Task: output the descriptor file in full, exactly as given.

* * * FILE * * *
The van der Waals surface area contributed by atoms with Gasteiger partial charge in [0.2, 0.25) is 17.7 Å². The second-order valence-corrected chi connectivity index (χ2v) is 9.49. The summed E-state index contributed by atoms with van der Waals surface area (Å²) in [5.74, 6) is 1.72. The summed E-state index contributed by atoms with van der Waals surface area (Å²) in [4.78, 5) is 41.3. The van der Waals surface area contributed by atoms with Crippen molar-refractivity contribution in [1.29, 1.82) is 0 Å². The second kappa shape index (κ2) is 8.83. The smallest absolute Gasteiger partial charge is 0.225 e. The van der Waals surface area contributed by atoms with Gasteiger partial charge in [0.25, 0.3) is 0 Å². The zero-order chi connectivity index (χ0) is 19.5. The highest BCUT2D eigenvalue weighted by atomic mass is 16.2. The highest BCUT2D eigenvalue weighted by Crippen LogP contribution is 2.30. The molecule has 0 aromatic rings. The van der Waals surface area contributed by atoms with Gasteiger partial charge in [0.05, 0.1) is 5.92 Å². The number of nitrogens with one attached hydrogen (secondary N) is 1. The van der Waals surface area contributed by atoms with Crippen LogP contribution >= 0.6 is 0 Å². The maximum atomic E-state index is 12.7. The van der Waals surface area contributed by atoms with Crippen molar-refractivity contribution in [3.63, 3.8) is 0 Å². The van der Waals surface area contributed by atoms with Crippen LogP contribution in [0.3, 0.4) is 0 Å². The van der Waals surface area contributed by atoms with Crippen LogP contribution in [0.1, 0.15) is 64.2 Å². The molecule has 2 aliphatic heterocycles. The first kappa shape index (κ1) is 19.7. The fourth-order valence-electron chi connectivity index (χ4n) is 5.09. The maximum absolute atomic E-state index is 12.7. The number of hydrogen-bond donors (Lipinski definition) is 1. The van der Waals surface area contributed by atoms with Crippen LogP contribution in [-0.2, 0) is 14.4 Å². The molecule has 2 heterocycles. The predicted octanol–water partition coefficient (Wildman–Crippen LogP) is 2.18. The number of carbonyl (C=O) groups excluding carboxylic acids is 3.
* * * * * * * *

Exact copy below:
The van der Waals surface area contributed by atoms with Gasteiger partial charge in [0.2, 0.25) is 17.7 Å². The second-order valence-corrected chi connectivity index (χ2v) is 9.49. The summed E-state index contributed by atoms with van der Waals surface area (Å²) in [5.74, 6) is 1.72. The summed E-state index contributed by atoms with van der Waals surface area (Å²) in [4.78, 5) is 41.3. The van der Waals surface area contributed by atoms with Crippen molar-refractivity contribution in [1.29, 1.82) is 0 Å². The second kappa shape index (κ2) is 8.83. The smallest absolute Gasteiger partial charge is 0.225 e. The van der Waals surface area contributed by atoms with Gasteiger partial charge in [0.25, 0.3) is 0 Å². The zero-order chi connectivity index (χ0) is 19.5. The highest BCUT2D eigenvalue weighted by atomic mass is 16.2. The highest BCUT2D eigenvalue weighted by Crippen LogP contribution is 2.30. The molecule has 0 aromatic rings. The van der Waals surface area contributed by atoms with Gasteiger partial charge in [0.05, 0.1) is 5.92 Å². The number of nitrogens with one attached hydrogen (secondary N) is 1. The van der Waals surface area contributed by atoms with Crippen LogP contribution >= 0.6 is 0 Å². The maximum atomic E-state index is 12.7. The van der Waals surface area contributed by atoms with Crippen molar-refractivity contribution in [3.63, 3.8) is 0 Å². The van der Waals surface area contributed by atoms with Crippen LogP contribution in [0.3, 0.4) is 0 Å². The van der Waals surface area contributed by atoms with Crippen LogP contribution in [0.1, 0.15) is 64.2 Å². The molecule has 2 aliphatic heterocycles. The first kappa shape index (κ1) is 19.7. The fourth-order valence-electron chi connectivity index (χ4n) is 5.09. The maximum absolute atomic E-state index is 12.7. The number of hydrogen-bond donors (Lipinski definition) is 1. The van der Waals surface area contributed by atoms with Crippen LogP contribution in [-0.2, 0) is 14.4 Å². The molecule has 2 heterocycles. The predicted octanol–water partition coefficient (Wildman–Crippen LogP) is 2.18. The number of carbonyl (C=O) groups excluding carboxylic acids is 3.